This has been nagging at me, and I’ve finally realized why. It brings to mind the way men seems to sometimes fear feminism, something like, that if women ever get a chance to get them up against the wall, we will, so better keep the lid on us, or something like that. When the truth is, generally speaking, women aren’t chomping at the bit to get men up against the wall. We want to live our lives on our own terms, by our own lights, without having to deal with sexism. We want to live without oppression on the basis of sex.

    In the same way, there’s a fear component of that line I quoted there, Amy, that troubles me, something like that people of color are just chomping at the bit to get white women up against the wall, once men are out of the way. I don’t think that’s so– I think people of color want a world in which they do not have to deal with oppression on the basis of race and that this is the objective and the concern, as opposed to finding someone to blame and punish. In the same way that for us as feminists, most of us could care less about finding men to blame and punish; we just want sexism to end.

    Heart

    Posted by womensspace | March 28, 2007, 10:34 pm
  58. Thinking more, and sorry to serially post, the reason this kind of thinking bothers me is, something like, men should stop being sexists or else women will throw them up against the wall, or white women post-feminist-revolution should stop being racist or people of color will throw them up against the wall. The focus is on the men and the white women there, and their either blame or fault or best interests or fears or something like that. When in fact, the issue is, sexism needs to end so as women we can live the lives we have a right to live. Racism needs to end so people of color can live the lives they have a right to live. It’s about women, it’s about men and women of color, it’s not *about* men or *about* white women. To frame it as though it is tends to get in the way of focussing on what matters most, which is the realities of the oppressions themselves.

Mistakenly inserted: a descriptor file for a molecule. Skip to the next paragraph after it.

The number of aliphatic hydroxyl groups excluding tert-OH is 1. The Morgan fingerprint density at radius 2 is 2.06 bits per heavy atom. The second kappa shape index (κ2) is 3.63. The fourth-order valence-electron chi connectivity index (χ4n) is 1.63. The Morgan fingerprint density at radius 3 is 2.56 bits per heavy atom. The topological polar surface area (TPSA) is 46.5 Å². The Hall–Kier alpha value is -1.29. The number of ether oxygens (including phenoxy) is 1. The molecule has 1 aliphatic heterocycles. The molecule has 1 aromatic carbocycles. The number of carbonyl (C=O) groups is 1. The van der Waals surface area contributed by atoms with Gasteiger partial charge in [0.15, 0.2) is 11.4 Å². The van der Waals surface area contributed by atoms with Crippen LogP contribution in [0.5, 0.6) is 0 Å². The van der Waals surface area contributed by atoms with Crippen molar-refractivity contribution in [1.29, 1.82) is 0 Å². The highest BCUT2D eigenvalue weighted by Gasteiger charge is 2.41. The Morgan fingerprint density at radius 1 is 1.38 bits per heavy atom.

Heart

    Posted by womensspace | March 28, 2007, 10:43 pm
  59. Sorry, but this is just troubling me.

    Amy: It’s pretty difficult to think about “getting rid of” men if they are inherently violent, because who’s the next oppressor up against the wall, come the revolution? WHITE WOMEN.

    Even if men were inherently violent, how would that have anything to do with white women? Or are you saying something like that if all women got men up against the wall because the theory was, men are inherently violent, then women of color would get white women up against the wall because… white women are inherently violent? I can’t see that that theory would fly. Whiteness isn’t a physical or biological characteristic, even.

    Maybe I’m just not understanding you– probably not!

    Heart

    Posted by womensspace | March 28, 2007, 10:59 pm
  60. Just read the article Heart. It’s not my idea, it’s Elliott’s, from her PHD thesis, and she spent a lot of time developing it.

    Posted by Amy's Brain Today | March 28, 2007, 11:21 pm
  61. Amy– I read the article when you first put it up, but had difficulties with it (though it’s been a while now and I couldn’t be specific without going back and re-reading) that I’m having with what you posted there. Really though, I’m considering your words, what you wrote, not what Elliott wrote.

    Heart

    Posted by womensspace | March 28, 2007, 11:24 pm
  62. justicewalks, I missed your comment earlier. Yes I think we agree. I just wanted to be sure I understood why everyone was saying because I know I am one of those people that someone mentioned yesterday who throws a word out there and expect everyone to know “MY” meaning. LOL.

    Posted by chasingmoksha | March 29, 2007, 12:55 am
  63. Not “why”, it should be “what.” Sorry.

    Posted by chasingmoksha | March 29, 2007, 12:56 am